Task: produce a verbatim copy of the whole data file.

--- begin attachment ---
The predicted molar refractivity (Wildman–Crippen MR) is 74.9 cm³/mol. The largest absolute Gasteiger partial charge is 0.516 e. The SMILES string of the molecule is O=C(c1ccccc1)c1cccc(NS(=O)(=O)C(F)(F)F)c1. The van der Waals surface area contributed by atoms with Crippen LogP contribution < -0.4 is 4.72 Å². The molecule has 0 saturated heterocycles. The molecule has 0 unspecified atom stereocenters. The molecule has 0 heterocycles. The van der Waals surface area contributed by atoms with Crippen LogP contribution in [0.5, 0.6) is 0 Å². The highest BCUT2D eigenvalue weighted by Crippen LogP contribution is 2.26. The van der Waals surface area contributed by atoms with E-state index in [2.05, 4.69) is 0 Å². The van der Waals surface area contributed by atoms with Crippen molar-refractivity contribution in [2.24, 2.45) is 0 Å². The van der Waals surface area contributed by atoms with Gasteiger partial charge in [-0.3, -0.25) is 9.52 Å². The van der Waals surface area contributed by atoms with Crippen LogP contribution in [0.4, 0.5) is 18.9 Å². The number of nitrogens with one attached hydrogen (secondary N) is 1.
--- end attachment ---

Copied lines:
The predicted molar refractivity (Wildman–Crippen MR) is 74.9 cm³/mol. The largest absolute Gasteiger partial charge is 0.516 e. The SMILES string of the molecule is O=C(c1ccccc1)c1cccc(NS(=O)(=O)C(F)(F)F)c1. The van der Waals surface area contributed by atoms with Crippen LogP contribution < -0.4 is 4.72 Å². The molecule has 0 saturated heterocycles. The molecule has 0 unspecified atom stereocenters. The molecule has 0 heterocycles. The van der Waals surface area contributed by atoms with Crippen LogP contribution in [0.5, 0.6) is 0 Å². The highest BCUT2D eigenvalue weighted by Crippen LogP contribution is 2.26. The van der Waals surface area contributed by atoms with E-state index in [2.05, 4.69) is 0 Å². The van der Waals surface area contributed by atoms with Crippen molar-refractivity contribution in [2.24, 2.45) is 0 Å². The van der Waals surface area contributed by atoms with Gasteiger partial charge in [-0.3, -0.25) is 9.52 Å². The van der Waals surface area contributed by atoms with Crippen LogP contribution in [0.4, 0.5) is 18.9 Å². The number of nitrogens with one attached hydrogen (secondary N) is 1.